The recently diminished caribou (Rangifer tarandus) population in insular Newfoundland, Canada, has been severely limited by predation on newborn calves. These neonates are patchily distributed on the landscape; therefore, to adequately understand predator–prey interactions, the temporal and geographic extent of the distribution of caribou calves must be identified so that current areas with calves can be differentiated from areas without calves. We used telemetry locations of 309 caribou calves and 100 adult females from 4 herds, 2008–2010, to estimate the spatiotemporal distribution of caribou calves during the time when they were most vulnerable to predation, to evaluate the predictability of the calf resource among years, and to assess the degree of aggregation during calving. Patterns of calf distribution were predictable in time and space from year to year, with an average distributional overlap of 68% between years. The dispersion of female caribou during calving varied among herds from highly aggregated (8% and 20% of herd range) to more dispersed (50–70% of herd range). Postcalving (up to 9 weeks) distributions also varied among herds; the 2 more-dispersed herds remained sedentary, whereas both highly aggregated herds migrated away from their calving grounds at the end of June. The most-aggregated herd remained so as it migrated from its calving ground, whereas the less-aggregated herd spread out and moved in a variety of predictable directions. Dispersion and movement patterns varied with forest cover; herds with less forest cover in their range were more aggregated and migratory than herds with more forest cover.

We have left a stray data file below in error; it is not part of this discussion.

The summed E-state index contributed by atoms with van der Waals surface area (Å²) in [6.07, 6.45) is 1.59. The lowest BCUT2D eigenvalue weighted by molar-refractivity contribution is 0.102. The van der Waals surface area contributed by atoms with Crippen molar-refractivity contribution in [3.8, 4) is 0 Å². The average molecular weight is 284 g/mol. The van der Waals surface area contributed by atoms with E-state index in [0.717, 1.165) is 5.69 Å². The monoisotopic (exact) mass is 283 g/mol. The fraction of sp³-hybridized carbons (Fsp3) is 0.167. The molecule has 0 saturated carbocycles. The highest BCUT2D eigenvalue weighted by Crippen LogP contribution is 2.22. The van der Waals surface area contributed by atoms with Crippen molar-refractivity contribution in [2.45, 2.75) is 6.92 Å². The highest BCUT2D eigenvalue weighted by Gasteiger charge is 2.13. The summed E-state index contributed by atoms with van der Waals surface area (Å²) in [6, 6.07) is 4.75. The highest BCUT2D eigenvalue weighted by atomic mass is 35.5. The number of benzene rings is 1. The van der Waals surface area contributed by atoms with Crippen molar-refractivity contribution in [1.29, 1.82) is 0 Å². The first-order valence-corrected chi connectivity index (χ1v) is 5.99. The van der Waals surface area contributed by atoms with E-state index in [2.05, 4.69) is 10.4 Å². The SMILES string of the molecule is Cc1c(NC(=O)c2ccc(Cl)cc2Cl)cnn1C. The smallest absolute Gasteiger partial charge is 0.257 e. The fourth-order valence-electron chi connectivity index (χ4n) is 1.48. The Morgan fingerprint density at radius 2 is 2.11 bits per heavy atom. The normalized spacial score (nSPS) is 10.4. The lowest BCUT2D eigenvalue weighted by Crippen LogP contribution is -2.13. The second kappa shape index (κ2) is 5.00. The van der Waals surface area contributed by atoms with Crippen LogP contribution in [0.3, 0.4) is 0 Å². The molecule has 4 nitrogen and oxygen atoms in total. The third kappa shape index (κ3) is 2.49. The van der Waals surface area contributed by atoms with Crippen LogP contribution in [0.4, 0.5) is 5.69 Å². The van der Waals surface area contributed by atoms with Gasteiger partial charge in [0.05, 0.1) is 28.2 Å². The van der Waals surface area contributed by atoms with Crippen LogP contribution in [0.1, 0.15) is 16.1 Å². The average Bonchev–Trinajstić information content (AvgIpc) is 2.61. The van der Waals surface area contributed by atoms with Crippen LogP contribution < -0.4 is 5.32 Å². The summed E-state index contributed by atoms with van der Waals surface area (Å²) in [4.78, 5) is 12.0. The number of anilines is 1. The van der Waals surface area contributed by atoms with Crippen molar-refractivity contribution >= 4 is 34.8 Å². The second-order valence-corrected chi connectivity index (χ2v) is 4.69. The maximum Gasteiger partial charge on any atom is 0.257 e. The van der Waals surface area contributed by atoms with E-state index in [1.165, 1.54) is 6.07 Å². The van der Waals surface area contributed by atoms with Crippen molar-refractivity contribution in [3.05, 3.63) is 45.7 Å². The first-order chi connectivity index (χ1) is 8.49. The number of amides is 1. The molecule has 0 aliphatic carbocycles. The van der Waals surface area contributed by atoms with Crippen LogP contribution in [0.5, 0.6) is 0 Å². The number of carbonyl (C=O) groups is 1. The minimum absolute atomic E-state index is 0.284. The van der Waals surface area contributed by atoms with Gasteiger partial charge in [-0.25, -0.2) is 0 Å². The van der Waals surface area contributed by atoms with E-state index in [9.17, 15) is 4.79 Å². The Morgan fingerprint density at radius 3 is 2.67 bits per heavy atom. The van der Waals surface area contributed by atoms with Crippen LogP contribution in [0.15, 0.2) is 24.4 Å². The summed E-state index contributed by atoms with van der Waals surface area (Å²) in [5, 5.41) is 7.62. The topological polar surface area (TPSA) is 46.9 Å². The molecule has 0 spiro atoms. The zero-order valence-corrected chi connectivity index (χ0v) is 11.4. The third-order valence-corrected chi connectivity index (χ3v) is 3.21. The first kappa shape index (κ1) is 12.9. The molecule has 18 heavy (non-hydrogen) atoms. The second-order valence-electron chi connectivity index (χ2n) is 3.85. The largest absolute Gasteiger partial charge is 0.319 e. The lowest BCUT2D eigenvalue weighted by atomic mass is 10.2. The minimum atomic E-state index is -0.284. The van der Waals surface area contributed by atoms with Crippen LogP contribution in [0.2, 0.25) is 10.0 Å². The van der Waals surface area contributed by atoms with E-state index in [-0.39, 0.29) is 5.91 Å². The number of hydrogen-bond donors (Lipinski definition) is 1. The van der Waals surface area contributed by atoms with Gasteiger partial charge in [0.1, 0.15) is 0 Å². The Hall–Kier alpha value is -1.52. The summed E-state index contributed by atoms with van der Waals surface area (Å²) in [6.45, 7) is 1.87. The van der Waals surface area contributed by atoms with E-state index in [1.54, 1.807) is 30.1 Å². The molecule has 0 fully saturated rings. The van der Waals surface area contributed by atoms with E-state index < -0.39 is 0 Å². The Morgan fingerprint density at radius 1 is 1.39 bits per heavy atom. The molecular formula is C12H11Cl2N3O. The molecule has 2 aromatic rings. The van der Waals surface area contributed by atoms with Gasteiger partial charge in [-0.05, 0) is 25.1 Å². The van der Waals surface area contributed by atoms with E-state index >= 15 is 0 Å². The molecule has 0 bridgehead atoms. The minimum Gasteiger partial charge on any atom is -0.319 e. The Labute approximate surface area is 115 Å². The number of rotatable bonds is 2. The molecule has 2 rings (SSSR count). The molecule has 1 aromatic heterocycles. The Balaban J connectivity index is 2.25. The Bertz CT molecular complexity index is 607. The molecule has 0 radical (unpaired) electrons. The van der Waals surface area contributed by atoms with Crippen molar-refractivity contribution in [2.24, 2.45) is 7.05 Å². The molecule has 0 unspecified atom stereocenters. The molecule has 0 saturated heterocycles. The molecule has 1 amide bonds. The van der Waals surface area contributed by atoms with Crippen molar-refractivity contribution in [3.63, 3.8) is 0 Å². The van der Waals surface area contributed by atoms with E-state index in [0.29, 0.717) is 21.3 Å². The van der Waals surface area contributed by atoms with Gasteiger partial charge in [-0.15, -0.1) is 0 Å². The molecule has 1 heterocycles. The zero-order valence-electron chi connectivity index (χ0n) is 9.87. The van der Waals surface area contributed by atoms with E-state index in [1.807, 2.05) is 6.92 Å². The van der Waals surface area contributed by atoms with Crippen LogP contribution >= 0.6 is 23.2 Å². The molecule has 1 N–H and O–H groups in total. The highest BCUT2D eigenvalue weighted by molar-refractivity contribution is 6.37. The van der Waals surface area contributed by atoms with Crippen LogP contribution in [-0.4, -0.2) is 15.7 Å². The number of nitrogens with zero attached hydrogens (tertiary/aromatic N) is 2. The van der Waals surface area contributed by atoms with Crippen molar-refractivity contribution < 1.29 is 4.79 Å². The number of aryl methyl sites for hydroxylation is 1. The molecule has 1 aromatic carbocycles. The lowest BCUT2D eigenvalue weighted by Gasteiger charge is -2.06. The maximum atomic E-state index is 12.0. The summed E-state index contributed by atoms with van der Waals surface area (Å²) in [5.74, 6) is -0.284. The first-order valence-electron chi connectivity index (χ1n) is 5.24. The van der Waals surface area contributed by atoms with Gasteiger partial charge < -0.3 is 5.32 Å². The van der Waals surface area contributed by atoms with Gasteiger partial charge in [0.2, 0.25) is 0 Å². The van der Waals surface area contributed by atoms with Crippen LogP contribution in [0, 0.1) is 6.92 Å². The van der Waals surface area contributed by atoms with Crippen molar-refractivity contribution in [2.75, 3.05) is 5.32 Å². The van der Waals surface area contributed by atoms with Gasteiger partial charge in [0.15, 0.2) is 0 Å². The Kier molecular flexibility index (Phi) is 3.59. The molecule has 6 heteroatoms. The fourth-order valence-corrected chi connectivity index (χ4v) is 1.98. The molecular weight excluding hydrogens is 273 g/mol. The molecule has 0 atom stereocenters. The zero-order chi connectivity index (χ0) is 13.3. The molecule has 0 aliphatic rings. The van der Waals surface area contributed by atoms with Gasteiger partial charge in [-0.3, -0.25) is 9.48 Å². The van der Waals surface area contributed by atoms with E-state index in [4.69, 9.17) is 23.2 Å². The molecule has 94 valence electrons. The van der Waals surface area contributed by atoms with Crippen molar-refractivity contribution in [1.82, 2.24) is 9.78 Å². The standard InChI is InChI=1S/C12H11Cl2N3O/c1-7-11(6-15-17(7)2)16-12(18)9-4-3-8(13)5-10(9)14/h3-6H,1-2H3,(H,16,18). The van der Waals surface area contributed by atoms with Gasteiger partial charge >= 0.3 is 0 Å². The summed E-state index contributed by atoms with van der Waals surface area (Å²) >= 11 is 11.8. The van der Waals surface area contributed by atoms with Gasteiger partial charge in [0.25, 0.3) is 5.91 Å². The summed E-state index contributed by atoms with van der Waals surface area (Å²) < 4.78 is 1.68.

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Vol. 95 • No. 2